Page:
all dots heights considered in Fig. 2. Sanguinetti et al.
(Sanguinetti et al. 2000) have attributed this effect to
the piezoelectric field. As well the increasing of the
hydrostatic strain when the disorientation between
(11N) and (001) augmented, lead to an enhancement
of the energy emission (Mlinar and Peeters 2006).
Therefore, the shift in the ground state energy shown
Fig. 1 The calculated electron envelope wave functions of the ground state for a parallelepiped shaped InAs QDs with a size
(8 9 8 9 5 nm
3
) for a GaAs(001) substrate orientation, b GaAs(115)A substrate orientation, c GaAs(113)A substrate orientation
B
0
¼
A
0
A
2
0 Á Á Á 0
A
1
A
0
.
.
.
.
.
.
0
0
.
.
.
.
.
.
.
.
.
0
.
.
.
.
.
.
.
.
.
.
.
.
A
2
0 Á Á Á 0 A
1
A
0
_
_
_
_
_
_
_
_
_
_
_
_
_
_
_
_
¸fflfflfflfflfflfflfflfflfflfflfflfflfflfflfflfflfflfflfflfflfflfflfflffl..fflfflfflfflfflfflfflfflfflfflfflfflfflfflfflfflfflfflfflfflfflfflfflffl¸
n
1
elements
; B
p
¼
A
q
0 0 Á Á Á 0
0 A
q
.
.
.
.
.
.
0
0
.
.
.
.
.
.
.
.
.
0
.
.
.
.
.
.
.
.
.
.
.
.
0
0 Á Á Á 0 0 A
q
_
_
_
_
_
_
_
_
_
_
_
_
_
_
_
_
_
_
¸fflfflfflfflfflfflfflfflfflfflfflfflfflfflfflfflfflfflfflfflfflfflfflffl..fflfflfflfflfflfflfflfflfflfflfflfflfflfflfflfflfflfflfflfflfflfflfflffl¸
n
1
elements
where
p ¼ 1
p ¼ 2
p ¼ 3
p ¼ 4
!
!
!
!
q ¼ 3
q ¼ 4
q ¼ 5
q ¼ 6
_
_
_
_
_
_
_
_
J Nanopart Res
123
in Fig. 2 maybe due to combined effects of the
piezoelectric field and of the hydrostatic strain.
Moreover, a red-shift was observed when the height
is great; this is due to the important confinement of
the carriers inside the large QDs.
Besides, we have investigated the temperature
effect on the optical transition energy. The temper-
ature dependencies PL emission spectra of the
samples S1 and S2 are illustrated in Fig. 3a, b,
respectively. It is obvious that the QD PL shifts
toward lower energies, and quenches at high temper-
atures (above 140 °C for GaAs(113)A and 160 °C for
GaAs(115)A). This quenching suggests the existence
of non-radiative recombination centers between the
barriers. At elevated temperature, carriers can be
thermally excited toward the wetting layer and the
barrier, and then it is captured by the non-radiative
recombination centers. In Fig. 4a, c, we present a
comparison between PL peaks positions versus the
temperature with our theoretical results. From the
AFM images and the profile of single InAs QD as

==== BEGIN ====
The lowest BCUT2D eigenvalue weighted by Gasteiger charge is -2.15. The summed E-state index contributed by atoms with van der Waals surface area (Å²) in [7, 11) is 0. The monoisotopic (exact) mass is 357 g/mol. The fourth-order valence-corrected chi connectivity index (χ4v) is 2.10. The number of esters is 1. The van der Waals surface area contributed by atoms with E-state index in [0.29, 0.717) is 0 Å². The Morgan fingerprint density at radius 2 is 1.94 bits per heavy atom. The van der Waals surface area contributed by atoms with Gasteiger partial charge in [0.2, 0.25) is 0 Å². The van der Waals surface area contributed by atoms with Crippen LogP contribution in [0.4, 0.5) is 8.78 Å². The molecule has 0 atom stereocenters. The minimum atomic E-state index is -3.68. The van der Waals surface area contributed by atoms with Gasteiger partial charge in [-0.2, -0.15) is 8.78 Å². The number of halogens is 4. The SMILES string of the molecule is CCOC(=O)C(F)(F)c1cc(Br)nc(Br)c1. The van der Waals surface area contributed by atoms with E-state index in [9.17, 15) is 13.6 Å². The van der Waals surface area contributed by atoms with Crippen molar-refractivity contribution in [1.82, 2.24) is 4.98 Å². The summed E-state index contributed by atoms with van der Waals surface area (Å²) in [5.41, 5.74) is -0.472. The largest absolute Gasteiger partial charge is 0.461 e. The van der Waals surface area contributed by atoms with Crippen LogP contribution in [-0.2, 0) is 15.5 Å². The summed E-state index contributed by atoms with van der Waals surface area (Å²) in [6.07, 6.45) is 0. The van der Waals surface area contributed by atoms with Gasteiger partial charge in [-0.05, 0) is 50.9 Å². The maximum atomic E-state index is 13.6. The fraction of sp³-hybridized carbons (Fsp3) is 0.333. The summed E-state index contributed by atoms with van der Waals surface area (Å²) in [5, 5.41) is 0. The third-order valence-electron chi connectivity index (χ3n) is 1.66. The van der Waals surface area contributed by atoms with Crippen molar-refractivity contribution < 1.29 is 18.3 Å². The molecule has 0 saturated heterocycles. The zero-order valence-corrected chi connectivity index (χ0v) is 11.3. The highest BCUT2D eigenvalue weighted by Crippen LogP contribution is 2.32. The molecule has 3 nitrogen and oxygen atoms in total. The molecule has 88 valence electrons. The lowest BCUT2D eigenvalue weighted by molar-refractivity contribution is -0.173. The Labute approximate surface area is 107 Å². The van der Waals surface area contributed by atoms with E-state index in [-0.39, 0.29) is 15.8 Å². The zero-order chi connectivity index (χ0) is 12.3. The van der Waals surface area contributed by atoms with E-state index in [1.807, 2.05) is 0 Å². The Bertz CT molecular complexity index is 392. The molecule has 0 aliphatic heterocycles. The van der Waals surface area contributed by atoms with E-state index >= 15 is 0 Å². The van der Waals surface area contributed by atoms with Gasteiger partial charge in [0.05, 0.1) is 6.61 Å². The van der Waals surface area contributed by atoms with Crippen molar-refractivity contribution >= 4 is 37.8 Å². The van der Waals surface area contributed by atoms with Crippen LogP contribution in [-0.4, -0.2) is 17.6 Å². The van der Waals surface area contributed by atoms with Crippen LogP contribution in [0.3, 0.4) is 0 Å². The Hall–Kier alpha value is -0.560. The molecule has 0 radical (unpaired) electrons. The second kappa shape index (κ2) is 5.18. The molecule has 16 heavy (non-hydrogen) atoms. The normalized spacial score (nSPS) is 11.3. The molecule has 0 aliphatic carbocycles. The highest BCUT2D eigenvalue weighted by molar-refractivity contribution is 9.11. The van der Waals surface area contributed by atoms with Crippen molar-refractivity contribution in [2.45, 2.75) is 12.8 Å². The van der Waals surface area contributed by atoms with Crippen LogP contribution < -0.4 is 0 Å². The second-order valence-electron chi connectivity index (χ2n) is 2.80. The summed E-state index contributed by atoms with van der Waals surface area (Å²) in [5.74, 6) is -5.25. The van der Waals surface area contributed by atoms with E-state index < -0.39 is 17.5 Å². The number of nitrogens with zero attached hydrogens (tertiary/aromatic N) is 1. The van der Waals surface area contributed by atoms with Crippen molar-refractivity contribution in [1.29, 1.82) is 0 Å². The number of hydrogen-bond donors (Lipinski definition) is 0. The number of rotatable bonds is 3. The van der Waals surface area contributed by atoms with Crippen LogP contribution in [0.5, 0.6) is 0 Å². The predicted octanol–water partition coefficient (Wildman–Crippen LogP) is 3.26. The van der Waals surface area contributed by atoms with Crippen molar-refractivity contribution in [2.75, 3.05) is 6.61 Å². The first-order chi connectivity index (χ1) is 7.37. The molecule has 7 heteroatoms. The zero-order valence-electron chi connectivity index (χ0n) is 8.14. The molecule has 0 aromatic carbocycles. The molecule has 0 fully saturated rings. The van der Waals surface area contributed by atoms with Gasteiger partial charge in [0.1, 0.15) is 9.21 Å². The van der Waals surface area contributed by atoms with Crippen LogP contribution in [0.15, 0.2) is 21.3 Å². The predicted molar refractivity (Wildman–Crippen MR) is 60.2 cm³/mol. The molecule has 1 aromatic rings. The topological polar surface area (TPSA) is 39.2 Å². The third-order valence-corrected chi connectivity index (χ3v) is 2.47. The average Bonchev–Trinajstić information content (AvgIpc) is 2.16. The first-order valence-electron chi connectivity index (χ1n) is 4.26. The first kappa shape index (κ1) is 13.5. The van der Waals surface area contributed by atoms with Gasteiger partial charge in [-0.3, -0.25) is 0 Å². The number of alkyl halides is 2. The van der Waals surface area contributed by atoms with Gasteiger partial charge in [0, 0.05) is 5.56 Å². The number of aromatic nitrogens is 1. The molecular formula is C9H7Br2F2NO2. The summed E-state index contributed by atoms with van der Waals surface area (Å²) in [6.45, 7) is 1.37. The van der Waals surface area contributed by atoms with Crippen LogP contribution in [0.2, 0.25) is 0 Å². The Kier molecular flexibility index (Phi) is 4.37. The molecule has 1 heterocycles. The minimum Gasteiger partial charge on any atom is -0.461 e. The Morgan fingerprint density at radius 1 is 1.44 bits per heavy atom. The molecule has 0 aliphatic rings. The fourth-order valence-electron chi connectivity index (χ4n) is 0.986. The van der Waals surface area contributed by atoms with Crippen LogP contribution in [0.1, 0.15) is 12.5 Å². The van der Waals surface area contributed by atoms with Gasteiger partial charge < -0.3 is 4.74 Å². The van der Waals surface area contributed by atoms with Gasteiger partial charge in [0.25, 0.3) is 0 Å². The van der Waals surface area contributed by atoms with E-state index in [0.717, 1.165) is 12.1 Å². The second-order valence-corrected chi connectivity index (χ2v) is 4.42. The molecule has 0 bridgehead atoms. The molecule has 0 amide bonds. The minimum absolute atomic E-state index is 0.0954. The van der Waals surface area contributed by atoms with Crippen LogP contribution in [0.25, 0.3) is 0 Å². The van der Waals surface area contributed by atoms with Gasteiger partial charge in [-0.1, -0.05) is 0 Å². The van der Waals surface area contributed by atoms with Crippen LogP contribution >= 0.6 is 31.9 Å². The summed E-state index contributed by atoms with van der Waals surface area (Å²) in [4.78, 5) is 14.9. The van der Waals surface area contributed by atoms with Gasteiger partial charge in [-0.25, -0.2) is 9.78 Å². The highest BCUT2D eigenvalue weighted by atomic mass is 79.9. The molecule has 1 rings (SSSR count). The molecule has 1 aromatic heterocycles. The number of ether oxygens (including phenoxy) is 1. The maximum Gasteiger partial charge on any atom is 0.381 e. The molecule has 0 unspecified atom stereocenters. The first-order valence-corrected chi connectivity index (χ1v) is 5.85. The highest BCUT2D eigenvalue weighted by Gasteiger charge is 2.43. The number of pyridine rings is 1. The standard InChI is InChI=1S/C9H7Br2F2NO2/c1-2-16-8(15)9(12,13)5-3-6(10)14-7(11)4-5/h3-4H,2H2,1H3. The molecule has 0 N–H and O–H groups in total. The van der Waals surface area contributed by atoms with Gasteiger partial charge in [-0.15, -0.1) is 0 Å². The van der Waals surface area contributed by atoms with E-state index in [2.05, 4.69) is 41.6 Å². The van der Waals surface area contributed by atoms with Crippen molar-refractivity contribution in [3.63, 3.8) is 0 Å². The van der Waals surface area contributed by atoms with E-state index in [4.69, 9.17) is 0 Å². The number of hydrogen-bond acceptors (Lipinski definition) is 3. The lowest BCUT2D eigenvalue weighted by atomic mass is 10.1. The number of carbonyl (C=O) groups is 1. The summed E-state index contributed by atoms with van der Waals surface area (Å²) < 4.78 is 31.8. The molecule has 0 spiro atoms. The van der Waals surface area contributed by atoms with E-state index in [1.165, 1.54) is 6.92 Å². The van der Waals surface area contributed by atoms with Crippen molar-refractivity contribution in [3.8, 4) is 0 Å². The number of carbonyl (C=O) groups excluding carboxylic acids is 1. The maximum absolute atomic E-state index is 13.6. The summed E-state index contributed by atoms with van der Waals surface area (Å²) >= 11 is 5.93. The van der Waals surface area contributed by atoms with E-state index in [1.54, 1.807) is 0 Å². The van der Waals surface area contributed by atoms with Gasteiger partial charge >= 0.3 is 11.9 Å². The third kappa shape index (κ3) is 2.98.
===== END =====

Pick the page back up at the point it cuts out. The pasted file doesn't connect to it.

shown in Fig. 5a–d, the height of the QD is 30 and
35 A
˚
´
, their width is 80 and 77 A
˚
´
for (113)A and
(115)A substrate orientations, respectively.
The temperature dependence of the unstrained
band gap (E
g
) follows the typical Varshni law
(Varshni 1967), which was taken for the GaAs and
InAs as follows (Baira et al. 2009):
E
GaAs
g
T ð Þ ¼ E
GaAs
g
0 ð Þ À
0:00058T
2
300 þT
ð15Þ
E
InAs
g
T ð Þ ¼ E
InAs
g
0 ð Þ À
0:000419T
2
271 þT
ð16Þ
where E
g
(0) is the band gap energy at the temperature
T = 0 K.
We can easily notice here that the temperature
dependent band gap of GaAs is independent of the
crystal orientation (Lu¨erben et al. 2000).
Figure 4a, c demonstrates qualitatively different
behaviors. At lower temperatures (under 50 K) the
carriers are well localized in the QDs for both
samples. However, the slight differences between
experimental and theoretical results at the lower
temperatures are owing to us not taking into account
the exciton effects in the calculations. Then, when the
temperature climbed, a reduction of the energy peak
position is observed. This is close to the behavior of
the bulk material; suggesting that the bulk material
related mechanism such as the thermal lattice
expansion and electron–phonon interaction, contrib-
ute more to the energy gap variation (Lee et al. 2002).
Nevertheless, the measured experimental data of QDs
shows significant deviation from theoretical energy at
high temperature. This indicates that QDs have
1,0 1,1 1,2 1,3 1,4 1,5
10K
20K
30K
40K
50K
60K
80K
100K
120K
140K
160K
P
L

I
n
t
e
n
s
i
t
y

(
u
,
a
)
E (eV)
InAs/GaAs(115)A
(b)
1,05 1,10 1,15 1,20 1,25 1,30 1,35 1,40 1,45
x10
10K
20K
30K
40K
50K
60K
80K
100K
120K
140K
P
L

I
n
t
e
n
s
i
t
y

(
u
,
a
)
E (eV)
x3
InAs/GaAs(113)A
(a)
Fig. 3 PL spectra
measured at different
temperatures of the a InAs/
GaAs(113)A, b InAs/GaAs
(115)A
3 4 5 6 7 8 9
0,85
0,90
0,95
1,00
1,05
1,10
1,15
1,20
1,25
1,30
1,35
E
n
e
r
g
y

(
e
V
)
h (nm)
001
(115)A
(113)A
Fig. 2 Calculated electron–heavy-hole transition energies in a